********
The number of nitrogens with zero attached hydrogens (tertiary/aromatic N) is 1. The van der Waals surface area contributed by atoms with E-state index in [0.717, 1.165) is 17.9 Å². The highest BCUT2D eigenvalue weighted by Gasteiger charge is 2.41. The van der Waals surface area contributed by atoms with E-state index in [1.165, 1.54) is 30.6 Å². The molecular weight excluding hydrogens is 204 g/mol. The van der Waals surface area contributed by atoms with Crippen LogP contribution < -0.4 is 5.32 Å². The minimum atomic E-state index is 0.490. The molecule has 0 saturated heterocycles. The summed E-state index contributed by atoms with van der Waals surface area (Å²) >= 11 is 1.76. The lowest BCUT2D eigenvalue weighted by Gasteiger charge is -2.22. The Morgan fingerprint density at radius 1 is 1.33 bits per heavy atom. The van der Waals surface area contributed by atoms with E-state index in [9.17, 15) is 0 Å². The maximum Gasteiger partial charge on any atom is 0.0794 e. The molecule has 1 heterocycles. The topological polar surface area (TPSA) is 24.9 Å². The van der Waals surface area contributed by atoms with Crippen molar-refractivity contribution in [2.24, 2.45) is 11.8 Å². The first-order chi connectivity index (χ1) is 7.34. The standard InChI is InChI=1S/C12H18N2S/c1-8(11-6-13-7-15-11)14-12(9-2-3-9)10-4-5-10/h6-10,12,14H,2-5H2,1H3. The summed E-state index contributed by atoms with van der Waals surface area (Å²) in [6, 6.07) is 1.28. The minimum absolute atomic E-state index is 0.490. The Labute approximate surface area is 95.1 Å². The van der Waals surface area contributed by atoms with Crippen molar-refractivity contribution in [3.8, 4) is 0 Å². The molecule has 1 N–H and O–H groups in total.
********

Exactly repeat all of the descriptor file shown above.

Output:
The number of nitrogens with zero attached hydrogens (tertiary/aromatic N) is 1. The van der Waals surface area contributed by atoms with E-state index in [0.717, 1.165) is 17.9 Å². The highest BCUT2D eigenvalue weighted by Gasteiger charge is 2.41. The van der Waals surface area contributed by atoms with E-state index in [1.165, 1.54) is 30.6 Å². The molecular weight excluding hydrogens is 204 g/mol. The van der Waals surface area contributed by atoms with Crippen LogP contribution < -0.4 is 5.32 Å². The minimum atomic E-state index is 0.490. The molecule has 0 saturated heterocycles. The summed E-state index contributed by atoms with van der Waals surface area (Å²) >= 11 is 1.76. The lowest BCUT2D eigenvalue weighted by Gasteiger charge is -2.22. The Morgan fingerprint density at radius 1 is 1.33 bits per heavy atom. The van der Waals surface area contributed by atoms with E-state index in [9.17, 15) is 0 Å². The maximum Gasteiger partial charge on any atom is 0.0794 e. The molecule has 1 heterocycles. The topological polar surface area (TPSA) is 24.9 Å². The van der Waals surface area contributed by atoms with Crippen molar-refractivity contribution in [2.24, 2.45) is 11.8 Å². The first-order chi connectivity index (χ1) is 7.34. The standard InChI is InChI=1S/C12H18N2S/c1-8(11-6-13-7-15-11)14-12(9-2-3-9)10-4-5-10/h6-10,12,14H,2-5H2,1H3. The summed E-state index contributed by atoms with van der Waals surface area (Å²) in [6, 6.07) is 1.28. The minimum absolute atomic E-state index is 0.490. The Labute approximate surface area is 95.1 Å². The van der Waals surface area contributed by atoms with Crippen molar-refractivity contribution in [3.8, 4) is 0 Å². The molecule has 1 N–H and O–H groups in total.